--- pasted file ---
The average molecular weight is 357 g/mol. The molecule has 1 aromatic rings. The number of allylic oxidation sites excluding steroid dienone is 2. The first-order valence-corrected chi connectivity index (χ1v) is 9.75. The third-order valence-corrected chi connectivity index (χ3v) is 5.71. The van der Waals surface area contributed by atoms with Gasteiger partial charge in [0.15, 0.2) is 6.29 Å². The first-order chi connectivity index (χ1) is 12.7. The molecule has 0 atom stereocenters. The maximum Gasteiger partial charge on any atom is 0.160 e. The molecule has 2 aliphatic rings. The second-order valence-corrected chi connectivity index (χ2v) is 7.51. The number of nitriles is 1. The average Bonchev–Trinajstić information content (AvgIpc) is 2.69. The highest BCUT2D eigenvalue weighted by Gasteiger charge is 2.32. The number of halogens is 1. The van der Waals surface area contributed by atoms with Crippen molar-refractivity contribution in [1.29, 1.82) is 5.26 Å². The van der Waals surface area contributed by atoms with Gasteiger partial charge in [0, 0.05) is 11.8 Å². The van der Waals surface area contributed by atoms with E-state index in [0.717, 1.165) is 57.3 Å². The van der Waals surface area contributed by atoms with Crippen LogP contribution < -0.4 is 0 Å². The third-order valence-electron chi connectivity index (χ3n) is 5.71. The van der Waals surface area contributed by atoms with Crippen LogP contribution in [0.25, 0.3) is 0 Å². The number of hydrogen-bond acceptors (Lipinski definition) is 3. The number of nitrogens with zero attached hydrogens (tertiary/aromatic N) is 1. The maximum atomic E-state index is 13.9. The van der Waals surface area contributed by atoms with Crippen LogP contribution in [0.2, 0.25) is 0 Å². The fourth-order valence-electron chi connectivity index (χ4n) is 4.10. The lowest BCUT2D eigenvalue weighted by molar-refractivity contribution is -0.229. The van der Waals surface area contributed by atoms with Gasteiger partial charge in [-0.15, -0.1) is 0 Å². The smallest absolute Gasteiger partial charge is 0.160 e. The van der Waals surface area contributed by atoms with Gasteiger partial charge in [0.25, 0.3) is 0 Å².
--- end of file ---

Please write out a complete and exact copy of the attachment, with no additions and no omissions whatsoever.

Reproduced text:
The average molecular weight is 357 g/mol. The molecule has 1 aromatic rings. The number of allylic oxidation sites excluding steroid dienone is 2. The first-order valence-corrected chi connectivity index (χ1v) is 9.75. The third-order valence-corrected chi connectivity index (χ3v) is 5.71. The van der Waals surface area contributed by atoms with Gasteiger partial charge in [0.15, 0.2) is 6.29 Å². The first-order chi connectivity index (χ1) is 12.7. The molecule has 0 atom stereocenters. The maximum Gasteiger partial charge on any atom is 0.160 e. The molecule has 2 aliphatic rings. The second-order valence-corrected chi connectivity index (χ2v) is 7.51. The number of nitriles is 1. The average Bonchev–Trinajstić information content (AvgIpc) is 2.69. The highest BCUT2D eigenvalue weighted by Gasteiger charge is 2.32. The number of halogens is 1. The van der Waals surface area contributed by atoms with Crippen molar-refractivity contribution in [1.29, 1.82) is 5.26 Å². The van der Waals surface area contributed by atoms with Gasteiger partial charge in [0, 0.05) is 11.8 Å². The van der Waals surface area contributed by atoms with E-state index in [0.717, 1.165) is 57.3 Å². The van der Waals surface area contributed by atoms with Crippen LogP contribution < -0.4 is 0 Å². The third-order valence-electron chi connectivity index (χ3n) is 5.71. The van der Waals surface area contributed by atoms with Crippen LogP contribution in [0.25, 0.3) is 0 Å². The number of hydrogen-bond acceptors (Lipinski definition) is 3. The number of nitrogens with zero attached hydrogens (tertiary/aromatic N) is 1. The maximum atomic E-state index is 13.9. The van der Waals surface area contributed by atoms with Crippen LogP contribution in [0.2, 0.25) is 0 Å². The fourth-order valence-electron chi connectivity index (χ4n) is 4.10. The lowest BCUT2D eigenvalue weighted by molar-refractivity contribution is -0.229. The van der Waals surface area contributed by atoms with Gasteiger partial charge in [-0.15, -0.1) is 0 Å². The smallest absolute Gasteiger partial charge is 0.160 e. The van der Waals surface area contributed by atoms with Gasteiger partial charge in [0.25, 0.3) is 0 Å².